This is an autobiography, but there is very little of her personal life in it. It is about her career, and mainly her career in the theatre. It's written as if it's a conversation (though obviously a one-sided one), and I really felt as if I could hear Dame Judi's voice in the text. And like in a conversation there were times when I wanted to say, 'Wait, what do you mean by that?' There were times when I thought an anecdote just petered out, like there should have been something else to say. Likewise there were instances where she seemed to feel very strongly about something and I couldn't quite understand what she was upset about. The incident with Roger Spottiswoode, the director of Tomorrow Never Dies, is an example. The argument she relates seems so insignificant that I felt that there must have been something leading up to it, that she didn't include.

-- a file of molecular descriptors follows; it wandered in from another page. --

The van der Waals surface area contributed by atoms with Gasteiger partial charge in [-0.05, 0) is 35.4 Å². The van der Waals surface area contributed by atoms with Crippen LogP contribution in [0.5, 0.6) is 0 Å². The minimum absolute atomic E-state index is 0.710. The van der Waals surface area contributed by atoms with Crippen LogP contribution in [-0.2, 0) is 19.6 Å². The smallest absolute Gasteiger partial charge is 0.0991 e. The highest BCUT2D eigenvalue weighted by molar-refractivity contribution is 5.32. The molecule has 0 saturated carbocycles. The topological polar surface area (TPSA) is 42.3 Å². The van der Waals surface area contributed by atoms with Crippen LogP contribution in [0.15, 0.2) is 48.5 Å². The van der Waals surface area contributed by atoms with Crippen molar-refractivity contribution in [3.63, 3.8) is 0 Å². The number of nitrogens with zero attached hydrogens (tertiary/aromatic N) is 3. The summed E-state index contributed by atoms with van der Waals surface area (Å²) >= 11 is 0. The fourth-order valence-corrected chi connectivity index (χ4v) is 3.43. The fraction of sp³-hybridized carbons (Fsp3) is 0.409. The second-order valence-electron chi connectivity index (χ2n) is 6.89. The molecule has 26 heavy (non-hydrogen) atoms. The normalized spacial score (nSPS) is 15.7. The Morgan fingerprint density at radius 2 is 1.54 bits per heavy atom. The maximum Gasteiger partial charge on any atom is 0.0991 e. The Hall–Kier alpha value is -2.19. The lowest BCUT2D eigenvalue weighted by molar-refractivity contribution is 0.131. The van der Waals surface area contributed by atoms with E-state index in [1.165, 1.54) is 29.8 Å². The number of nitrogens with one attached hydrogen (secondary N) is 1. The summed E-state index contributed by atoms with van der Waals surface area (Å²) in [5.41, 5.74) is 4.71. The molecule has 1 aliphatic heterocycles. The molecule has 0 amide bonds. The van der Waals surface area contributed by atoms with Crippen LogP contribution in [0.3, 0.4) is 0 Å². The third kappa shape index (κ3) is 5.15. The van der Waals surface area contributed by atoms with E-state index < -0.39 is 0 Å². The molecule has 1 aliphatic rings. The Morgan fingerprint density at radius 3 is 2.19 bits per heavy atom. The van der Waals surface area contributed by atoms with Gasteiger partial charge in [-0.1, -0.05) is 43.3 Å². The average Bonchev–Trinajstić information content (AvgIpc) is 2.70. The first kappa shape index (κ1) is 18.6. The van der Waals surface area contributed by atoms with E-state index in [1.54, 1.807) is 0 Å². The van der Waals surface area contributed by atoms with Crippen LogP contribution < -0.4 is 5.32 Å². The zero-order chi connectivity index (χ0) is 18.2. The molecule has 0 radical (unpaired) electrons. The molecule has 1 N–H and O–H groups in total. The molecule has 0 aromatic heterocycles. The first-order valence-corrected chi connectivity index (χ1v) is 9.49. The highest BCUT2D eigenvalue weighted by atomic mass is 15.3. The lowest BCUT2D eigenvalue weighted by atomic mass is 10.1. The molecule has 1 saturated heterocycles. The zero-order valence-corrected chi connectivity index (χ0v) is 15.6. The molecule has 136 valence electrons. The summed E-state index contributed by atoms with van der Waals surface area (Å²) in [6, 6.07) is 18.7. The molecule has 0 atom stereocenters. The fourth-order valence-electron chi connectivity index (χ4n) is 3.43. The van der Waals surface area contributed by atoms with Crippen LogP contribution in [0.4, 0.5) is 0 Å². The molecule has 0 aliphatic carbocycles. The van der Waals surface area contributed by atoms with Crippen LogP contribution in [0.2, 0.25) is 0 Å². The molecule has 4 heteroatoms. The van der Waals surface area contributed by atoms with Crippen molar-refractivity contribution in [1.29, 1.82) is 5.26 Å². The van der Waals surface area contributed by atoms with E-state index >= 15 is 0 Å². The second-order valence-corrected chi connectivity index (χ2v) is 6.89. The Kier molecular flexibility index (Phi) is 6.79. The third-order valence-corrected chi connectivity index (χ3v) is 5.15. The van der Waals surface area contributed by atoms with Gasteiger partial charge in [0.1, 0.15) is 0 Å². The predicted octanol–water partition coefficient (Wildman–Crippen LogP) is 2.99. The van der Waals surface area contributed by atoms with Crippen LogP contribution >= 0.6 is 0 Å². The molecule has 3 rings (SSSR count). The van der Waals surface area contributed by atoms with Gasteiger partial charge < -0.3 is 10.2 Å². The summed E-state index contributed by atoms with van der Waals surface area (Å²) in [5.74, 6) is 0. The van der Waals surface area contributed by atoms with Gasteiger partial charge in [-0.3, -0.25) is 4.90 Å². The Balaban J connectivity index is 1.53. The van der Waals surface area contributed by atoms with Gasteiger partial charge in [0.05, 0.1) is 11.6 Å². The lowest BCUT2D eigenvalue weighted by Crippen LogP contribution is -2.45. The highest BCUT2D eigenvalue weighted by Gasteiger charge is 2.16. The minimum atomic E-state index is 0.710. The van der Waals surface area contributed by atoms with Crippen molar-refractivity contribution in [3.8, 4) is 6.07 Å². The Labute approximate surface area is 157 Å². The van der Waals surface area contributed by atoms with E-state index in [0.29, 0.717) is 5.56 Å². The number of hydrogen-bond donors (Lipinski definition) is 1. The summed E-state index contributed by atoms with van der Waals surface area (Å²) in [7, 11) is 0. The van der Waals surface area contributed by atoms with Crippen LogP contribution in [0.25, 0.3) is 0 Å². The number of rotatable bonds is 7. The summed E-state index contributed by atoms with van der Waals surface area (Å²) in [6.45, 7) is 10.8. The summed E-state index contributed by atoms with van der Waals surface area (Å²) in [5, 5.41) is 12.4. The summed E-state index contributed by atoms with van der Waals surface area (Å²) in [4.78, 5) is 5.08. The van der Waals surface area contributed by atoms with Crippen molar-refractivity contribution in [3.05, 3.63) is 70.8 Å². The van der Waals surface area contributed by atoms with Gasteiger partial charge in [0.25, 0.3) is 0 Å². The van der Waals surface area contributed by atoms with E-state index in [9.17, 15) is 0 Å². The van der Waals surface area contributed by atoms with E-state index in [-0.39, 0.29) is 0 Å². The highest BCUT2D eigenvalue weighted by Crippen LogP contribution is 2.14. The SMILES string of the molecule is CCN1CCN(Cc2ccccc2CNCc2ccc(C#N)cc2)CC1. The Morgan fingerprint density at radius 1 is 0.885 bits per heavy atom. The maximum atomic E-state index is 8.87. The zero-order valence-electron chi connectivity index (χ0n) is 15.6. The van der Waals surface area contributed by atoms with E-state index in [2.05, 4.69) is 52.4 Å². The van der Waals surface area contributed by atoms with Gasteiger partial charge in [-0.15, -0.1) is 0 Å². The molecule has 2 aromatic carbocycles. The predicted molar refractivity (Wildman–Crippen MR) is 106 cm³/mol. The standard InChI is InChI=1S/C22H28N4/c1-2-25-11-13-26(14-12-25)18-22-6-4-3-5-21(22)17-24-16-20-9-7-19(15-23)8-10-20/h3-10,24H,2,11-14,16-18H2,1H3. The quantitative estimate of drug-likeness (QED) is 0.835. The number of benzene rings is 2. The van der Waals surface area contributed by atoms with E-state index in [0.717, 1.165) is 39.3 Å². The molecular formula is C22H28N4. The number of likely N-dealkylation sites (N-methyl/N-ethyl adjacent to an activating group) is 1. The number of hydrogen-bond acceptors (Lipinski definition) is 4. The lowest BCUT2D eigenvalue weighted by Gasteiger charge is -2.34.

I know Dame Judi from her tv and film appearances. I'm not a theatre goer and I think if I was I would've enjoyed this book more.